“What can I say Gran? Pops did always say I was his ‘petite siréne’”  I smiled, even though we lived in America my grandparents had lived in the French Countryside for their entire lives, where they raised my mom. They moved out to Cape May when Carson and I were born, but still kept their home in France, to use as a vacation home. Carson and I had always spent summers in Paris with our grandparents and mother, so we got fluent fast. Ever since I was little I had always loved the water and everything about it. I spent hours at our pool and when I got older, I’d go out and spend days lying in the low-tide on my family’s beach front property. My father said I was a fish out of water and I couldn't help but agree with him. For years, Carson had convinced me I was a mermaid in some past life. I joined every watersports team my school offered. I was the nationally ranked in swimming and surfing champion. My whole purpose in life was to compete in the summer olympics. Then, my parents died in a boating accident, I moved to New Jersey, and my dream of becoming an Olympic medalist was locked in a box with the rest of my past life.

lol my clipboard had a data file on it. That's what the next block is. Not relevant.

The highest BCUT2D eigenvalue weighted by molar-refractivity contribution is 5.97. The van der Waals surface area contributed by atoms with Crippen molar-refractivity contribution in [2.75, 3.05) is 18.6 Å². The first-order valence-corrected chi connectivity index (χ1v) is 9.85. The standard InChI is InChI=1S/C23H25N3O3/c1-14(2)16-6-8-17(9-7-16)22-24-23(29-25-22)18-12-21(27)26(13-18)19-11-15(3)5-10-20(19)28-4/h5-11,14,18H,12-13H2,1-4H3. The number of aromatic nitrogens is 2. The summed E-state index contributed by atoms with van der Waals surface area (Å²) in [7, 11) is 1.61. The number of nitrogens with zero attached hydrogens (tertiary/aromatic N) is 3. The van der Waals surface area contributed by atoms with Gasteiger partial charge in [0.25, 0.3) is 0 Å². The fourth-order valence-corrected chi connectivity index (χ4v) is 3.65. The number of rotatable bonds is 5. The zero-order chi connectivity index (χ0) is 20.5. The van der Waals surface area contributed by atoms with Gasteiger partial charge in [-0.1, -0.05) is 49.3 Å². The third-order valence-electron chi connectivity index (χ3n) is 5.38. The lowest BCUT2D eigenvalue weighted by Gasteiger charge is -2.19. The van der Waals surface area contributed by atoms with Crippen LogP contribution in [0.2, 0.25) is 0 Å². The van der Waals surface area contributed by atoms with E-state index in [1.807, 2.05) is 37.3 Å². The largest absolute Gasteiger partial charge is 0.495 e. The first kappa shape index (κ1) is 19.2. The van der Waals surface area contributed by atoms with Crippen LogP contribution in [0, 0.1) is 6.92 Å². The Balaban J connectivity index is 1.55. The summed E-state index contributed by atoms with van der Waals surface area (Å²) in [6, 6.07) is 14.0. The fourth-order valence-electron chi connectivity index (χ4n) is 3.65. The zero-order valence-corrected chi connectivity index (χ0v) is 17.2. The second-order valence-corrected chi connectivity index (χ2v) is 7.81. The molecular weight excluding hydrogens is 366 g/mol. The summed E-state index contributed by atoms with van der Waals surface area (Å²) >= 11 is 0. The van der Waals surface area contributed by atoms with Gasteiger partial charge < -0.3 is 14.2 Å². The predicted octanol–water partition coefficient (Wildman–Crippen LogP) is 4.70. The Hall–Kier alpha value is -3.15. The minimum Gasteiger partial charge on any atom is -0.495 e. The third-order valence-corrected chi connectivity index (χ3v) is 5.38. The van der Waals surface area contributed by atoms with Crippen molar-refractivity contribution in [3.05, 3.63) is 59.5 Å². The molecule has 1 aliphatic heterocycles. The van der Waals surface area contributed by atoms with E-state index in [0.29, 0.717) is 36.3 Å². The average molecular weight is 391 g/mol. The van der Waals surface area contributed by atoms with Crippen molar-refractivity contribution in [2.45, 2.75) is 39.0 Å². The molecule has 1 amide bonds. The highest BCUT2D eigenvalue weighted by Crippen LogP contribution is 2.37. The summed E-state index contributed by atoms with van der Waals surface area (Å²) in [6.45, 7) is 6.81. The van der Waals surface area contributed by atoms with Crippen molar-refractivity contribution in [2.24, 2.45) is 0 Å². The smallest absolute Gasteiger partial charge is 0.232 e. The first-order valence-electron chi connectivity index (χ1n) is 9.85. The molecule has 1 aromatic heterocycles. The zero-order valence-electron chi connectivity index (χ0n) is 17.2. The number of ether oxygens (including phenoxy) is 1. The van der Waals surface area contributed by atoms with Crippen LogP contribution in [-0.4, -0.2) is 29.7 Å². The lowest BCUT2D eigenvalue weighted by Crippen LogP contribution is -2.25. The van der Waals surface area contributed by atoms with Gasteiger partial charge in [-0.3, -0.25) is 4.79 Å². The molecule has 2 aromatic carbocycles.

“Chaton.” Gran sighed, taking my hands in hers, “you need to go out. Go make new friends, meet boys, go be a teenager.”

I laughed warmly, finding amusement in my Grandmother’s plea for me to be normal.

   “I'm not Carson, Gran. I find comfort in solidarity.” I explained to her.

    “Fine, but don't hang around here all day. You're taking up tables and not paying for anything. I have hungry customers and working employees.” Gran insisted as she snapped me with her dish towel. I laughed lightly as I held up my hands in a sign of surrender.

    “Alright. Alright. I'm gone.” I said playfully, smiling as I kissed her cheek and walked out the door and into the chilly, streets of New Jersey.

   I wandered down the streets of the city, my eyes scanning over the familiar architecture of the buildings. Nothing about Cape May was similar to anything Los Angeles. The people here were pale, cared about their history and culture, and were more real than anyone I had ever met in L.A. The people, if you could even call them that, were more like tall, tan, plastic robots, who only cares about the next episode of Keeping Up With The Kardashians. Nothing here reminded me of California, but everything seemed to remind me of my parents. Eventually, I stumbled into a cozy, quiet, hole-in-the-wall café. I slung my book bag over the back of my chair and slid into a table in the nook of the wall. I ordered a vanilla lemonade as I pulled out my beaten up, paperback, copy of A Midsummer Night’s Dream and let myself drift off into the world of my book.